by Kristina Halmai, LMFT
Clinical Innovation Consultant
YMCA Youth & Family Services
All of us can agree, 2020 has been anything but normal and here we are entering the holiday season! For some, this time of year brings overwhelm and dread, for others, it means joy and merriment, and for many others it is something in between. There is no one way to feel and certainly no wrong or right place to fall on the holiday spectrum—especially this year.
Living through this global pandemic has put tremendous stress on individuals and our communities. Many are experiencing ambiguity, confusion, fear, stress, and grief. It is important to be aware that our experiences are unique and our responses to them valid. Our human family is under pressure. Embracing compassion for ourselves and for others can help ease any distress or disappointment this holiday season.
One question that many of us are grappling with is--how will we carry out our holiday traditions under the ever-present shadow of the COVID-19 pandemic?
Can we join our family and friends in their homes, sitting around dinner tables that we’re accustomed to sharing? Who will make the recipes that were carefully passed down through our families? Can we honor this time of year in our places of worship, listening to the voices that bring us comfort and hope? Can we afford gifts for the children who continue to adapt to the many changes they have endured this year? How will we celebrate without our loved ones we have sadly lost?
However we choose to celebrate, we can experience this time of year with compassion, awareness, acceptance, validation, and empowerment. We are allowed to be sad that the holidays will not be what we are used to AND, at the same time, we can be curious about what these holidays can be like!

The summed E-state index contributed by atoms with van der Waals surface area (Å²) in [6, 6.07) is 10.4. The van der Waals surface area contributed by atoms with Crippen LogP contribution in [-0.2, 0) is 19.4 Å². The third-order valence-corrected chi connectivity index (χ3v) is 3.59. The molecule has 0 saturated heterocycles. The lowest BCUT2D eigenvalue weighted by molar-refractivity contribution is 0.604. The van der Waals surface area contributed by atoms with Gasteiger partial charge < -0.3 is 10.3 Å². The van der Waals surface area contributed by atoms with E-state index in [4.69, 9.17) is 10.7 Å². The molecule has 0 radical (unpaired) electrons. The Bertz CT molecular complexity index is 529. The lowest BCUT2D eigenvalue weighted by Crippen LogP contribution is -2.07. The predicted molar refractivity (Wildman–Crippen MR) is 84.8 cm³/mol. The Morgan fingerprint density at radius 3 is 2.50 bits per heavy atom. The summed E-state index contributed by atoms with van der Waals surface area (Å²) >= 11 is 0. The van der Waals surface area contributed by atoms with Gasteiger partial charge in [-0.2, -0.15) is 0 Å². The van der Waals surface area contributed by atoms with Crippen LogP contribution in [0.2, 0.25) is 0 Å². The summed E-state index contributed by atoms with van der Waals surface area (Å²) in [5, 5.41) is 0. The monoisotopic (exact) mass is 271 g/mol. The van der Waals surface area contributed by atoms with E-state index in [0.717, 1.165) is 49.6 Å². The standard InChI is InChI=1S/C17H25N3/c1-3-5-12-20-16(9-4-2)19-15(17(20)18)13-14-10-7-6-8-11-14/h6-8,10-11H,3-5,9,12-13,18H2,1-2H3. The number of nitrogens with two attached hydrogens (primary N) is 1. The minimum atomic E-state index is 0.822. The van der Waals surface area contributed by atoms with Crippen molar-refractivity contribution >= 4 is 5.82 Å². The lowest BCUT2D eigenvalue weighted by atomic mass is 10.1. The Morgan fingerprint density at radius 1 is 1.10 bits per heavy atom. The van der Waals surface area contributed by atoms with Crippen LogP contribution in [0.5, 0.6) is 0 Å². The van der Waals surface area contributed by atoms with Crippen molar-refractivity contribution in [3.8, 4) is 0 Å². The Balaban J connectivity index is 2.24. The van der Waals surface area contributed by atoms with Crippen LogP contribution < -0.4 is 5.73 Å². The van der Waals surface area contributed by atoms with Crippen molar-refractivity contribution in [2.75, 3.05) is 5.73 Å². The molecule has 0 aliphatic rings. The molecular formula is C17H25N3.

Here are some ideas to embrace new possibilities:
- Create community cheer by drawing or writing holiday messages on your driveway or sidewalk. It can bring a positive boost to our families and to passersby.
- Make a new stuffing recipe! It’s okay to try something new.
- Spend your usual celebration day at the beach or outside of your house hiking. Nature can induce positive feelings.
- Go on weekly drives through neighborhoods keeping eyes out for fun lighting and festive lawn decorations that can provide some lighthearted fun.
- Put on some music and create holiday cards for essential workers. Deliver them to the local grocery store, pharmacy, firehouse, animal shelter or hospital. Not only have they been on the front lines of the pandemic, they will also work on holidays to make sure that we are taken care of.
- Host a virtual cookie decorating party with a small group of friends, holiday dress code optional!
- Donate gifts or money to charitable organizations working to ease the lives of others. Giving gives our brains a feel-good boost.
- Create holiday art to display on a front window for others to see adding beauty to your community.
- Grab a cozy blanket and watch holiday movies that make you reminisce, giggle, or laugh out loud!
- Learn about the meaning of holidays in other cultures and religions and how their celebrations may differ from your own. Connection is key.
- Make and wear holiday-themed face masks!
- Decorate your bicycles and scooters with holiday decorations and ride on safe community pathways.
- If you shy away from the holidays, you may be in luck this year. Enjoy some small-scale peace and quiet. You deserve it.
Whatever your position on the holidays, celebrating under public health recommendations does not have to be a negative experience. Experiment and embrace this as a time to try something new or different. We are allowed to change up our traditions. Who knows, maybe we will adopt new traditions that better reflect our personalities and values. The year 2020 has brought much-forced change and it has been a difficult experience around the world. Please offer grace to yourself and others you encounter, whether you are 6 feet apart, virtual, or up close and personal.
Stay warm and stay safe this holiday season!
About the CAAVE (Compassion, Awareness, Acceptance, Validation, Empowerment) Approach
CAAVE is a research-based, interactive training that builds a shared understanding of mental health and increases skills for leaders, managers, and teams. The CAAVE Approach creates a trusting and inclusive setting for a relationally based human service workforce. Learn more about this approach HERE.
In partnership with: